Together for Justice has welcomed the United States’ decision to boycott the 2022 Winter Olympics in Beijing over China’s brutal human rights record, particularly against Uyghur Muslims in Xinjiang.
Although American athletes will participate in the games, the Biden administration will not send any official representation to Beijing, a move that carries the message that China is no longer welcome as long as its violations continue without limits.
White House press secretary Jen Psaki said President Joe Biden made the decision in light of the “ongoing genocide in China, crimes against humanity in Xinjiang, and other human rights violations.”
“We will continue to take measures to advance human rights in China and abroad,” she added.
In this regard, the organisation urges officials in the United States and all the various countries in the world to take similar positions in the international sports tournaments and events organised by Saudi Arabia, which many experts and analysts consider to be attemptd at the so-called “sports washing” aimed at covering up the crimes of the Saudi regime and its violations of human rights.
The violations of the Saudi regime are no less heinous than those of China. It is committing war crimes against civilians in Yemen, which the Saudi military intervention turned more than six years ago into the poorest country in the world suffering from the worst humanitarian catastrophe in contemporary history.
Security prosecutions against opinion-holders, activists and opponents at home and abroad, the brutal murder in which Khashoggi lost his life and was orchestrated by the regime, the fierce security grip on freedom of opinion and expression that stifles any citizen who wants to express his opinion on any of the policies of the ruling regime, arbitrary arrests campaigns and electronic surveillance targeting anyone who sings outside the regime’s wishes, are all violations that require an international boycott of any activity supervised by the Saudi regime at any level.
The crimes of the Saudi regime and its repressive practices are well documented by Western countries, which knows that the Saudi authorities seeks to cover up these atrocities, and “sports washing” was the best way to do so.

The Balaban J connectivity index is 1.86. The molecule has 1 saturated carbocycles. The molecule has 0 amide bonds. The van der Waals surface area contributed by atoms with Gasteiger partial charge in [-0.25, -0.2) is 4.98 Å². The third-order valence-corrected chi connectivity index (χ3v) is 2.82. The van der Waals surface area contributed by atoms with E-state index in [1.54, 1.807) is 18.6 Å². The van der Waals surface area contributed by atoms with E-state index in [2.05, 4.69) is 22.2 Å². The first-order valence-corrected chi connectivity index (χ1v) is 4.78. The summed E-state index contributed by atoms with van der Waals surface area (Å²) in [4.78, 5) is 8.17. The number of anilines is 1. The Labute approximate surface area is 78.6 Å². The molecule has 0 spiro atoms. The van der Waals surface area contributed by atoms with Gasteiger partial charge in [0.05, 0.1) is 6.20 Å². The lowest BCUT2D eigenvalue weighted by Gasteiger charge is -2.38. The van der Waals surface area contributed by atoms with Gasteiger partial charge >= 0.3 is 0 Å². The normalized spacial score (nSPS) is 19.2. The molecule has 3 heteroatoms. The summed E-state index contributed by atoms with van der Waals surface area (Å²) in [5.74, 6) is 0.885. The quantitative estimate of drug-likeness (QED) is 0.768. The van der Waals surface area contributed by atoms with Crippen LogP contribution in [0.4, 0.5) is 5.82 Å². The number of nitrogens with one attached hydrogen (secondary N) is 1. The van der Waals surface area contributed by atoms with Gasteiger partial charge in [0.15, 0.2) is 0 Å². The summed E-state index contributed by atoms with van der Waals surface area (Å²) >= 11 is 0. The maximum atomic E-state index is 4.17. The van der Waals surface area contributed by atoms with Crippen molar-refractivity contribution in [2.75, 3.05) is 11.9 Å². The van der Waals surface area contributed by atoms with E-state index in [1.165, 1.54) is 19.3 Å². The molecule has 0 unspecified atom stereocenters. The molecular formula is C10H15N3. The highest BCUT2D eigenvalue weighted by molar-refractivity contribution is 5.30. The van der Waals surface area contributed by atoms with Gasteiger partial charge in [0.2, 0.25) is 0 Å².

Last October, Newcastle United was acquired by Saudi Arabia, as the Saudi government-owned Public Investment Fund bought an 80% stake in the English football club for 300 million pounds ($400 million). The deal took place despite human rights calls urging the English Premier League to triumph for humanity and refuse to cooperate with a regime whose built with the blood of innocents.
The purchase of Newcastle United was the latest investment in sports by the kingdom’s authorities. Over recent years, Saudi Arabia has spent more than $1.5 billion to organise global sporting events, according to a report by Grant Liberty, including organising the annual Spanish Super Cup football match, and golf tournaments, International men’s and women’s, professional wrestling, in addition to the famous Formula 1 race, scheduled to be held in Saudi Arabia this month for the first time.
F1 – owned by US-based Liberty Media Corp – has signed a 10-year deal with the kingdom worth $650 million.
The Saudi regime, like the rest of the authoritarian regimes in the world, is using all its tools and huge money to buy global influence that enables it to cover its brutal crimes against humanity, but the boycott and refusal to cooperate are the strongest means that send a message to these regimes that humanity is still a priority for governments and peoples, and that the financial and political interests must never be overcome.
We call upon all countries and governments of the world to unite and take a moral stand in the diplomatic boycott of all sporting tournaments and events that the Kingdom of Saudi Arabia participates in organising and hosting in order to ensure respect for human rights and redress for victims.